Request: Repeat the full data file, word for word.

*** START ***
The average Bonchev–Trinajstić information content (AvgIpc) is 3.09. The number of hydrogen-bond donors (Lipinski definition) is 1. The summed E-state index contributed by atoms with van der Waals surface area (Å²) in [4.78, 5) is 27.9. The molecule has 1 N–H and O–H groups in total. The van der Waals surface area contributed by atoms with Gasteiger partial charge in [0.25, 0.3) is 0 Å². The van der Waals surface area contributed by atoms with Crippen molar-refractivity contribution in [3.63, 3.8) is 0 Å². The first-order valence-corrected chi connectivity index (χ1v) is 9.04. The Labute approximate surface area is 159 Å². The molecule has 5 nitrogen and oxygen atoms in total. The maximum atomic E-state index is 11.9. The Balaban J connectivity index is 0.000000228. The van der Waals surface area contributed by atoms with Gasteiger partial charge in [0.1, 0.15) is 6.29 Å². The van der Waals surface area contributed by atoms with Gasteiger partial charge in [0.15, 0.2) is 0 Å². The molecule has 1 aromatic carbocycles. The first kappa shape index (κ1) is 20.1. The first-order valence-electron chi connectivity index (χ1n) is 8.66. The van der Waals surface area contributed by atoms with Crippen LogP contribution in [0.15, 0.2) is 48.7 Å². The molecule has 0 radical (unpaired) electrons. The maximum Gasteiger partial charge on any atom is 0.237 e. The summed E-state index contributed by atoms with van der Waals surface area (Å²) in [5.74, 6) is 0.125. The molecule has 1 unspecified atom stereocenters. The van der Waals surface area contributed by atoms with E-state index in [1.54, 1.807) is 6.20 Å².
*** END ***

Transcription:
The average Bonchev–Trinajstić information content (AvgIpc) is 3.09. The number of hydrogen-bond donors (Lipinski definition) is 1. The summed E-state index contributed by atoms with van der Waals surface area (Å²) in [4.78, 5) is 27.9. The molecule has 1 N–H and O–H groups in total. The van der Waals surface area contributed by atoms with Gasteiger partial charge in [0.25, 0.3) is 0 Å². The van der Waals surface area contributed by atoms with Crippen molar-refractivity contribution in [3.63, 3.8) is 0 Å². The first-order valence-corrected chi connectivity index (χ1v) is 9.04. The Labute approximate surface area is 159 Å². The molecule has 5 nitrogen and oxygen atoms in total. The maximum atomic E-state index is 11.9. The Balaban J connectivity index is 0.000000228. The van der Waals surface area contributed by atoms with Gasteiger partial charge in [0.1, 0.15) is 6.29 Å². The van der Waals surface area contributed by atoms with Gasteiger partial charge in [0.15, 0.2) is 0 Å². The molecule has 1 aromatic carbocycles. The first kappa shape index (κ1) is 20.1. The first-order valence-electron chi connectivity index (χ1n) is 8.66. The van der Waals surface area contributed by atoms with Crippen LogP contribution in [0.15, 0.2) is 48.7 Å². The molecule has 0 radical (unpaired) electrons. The maximum Gasteiger partial charge on any atom is 0.237 e. The summed E-state index contributed by atoms with van der Waals surface area (Å²) in [5.74, 6) is 0.125. The molecule has 1 unspecified atom stereocenters. The van der Waals surface area contributed by atoms with E-state index in [1.54, 1.807) is 6.20 Å².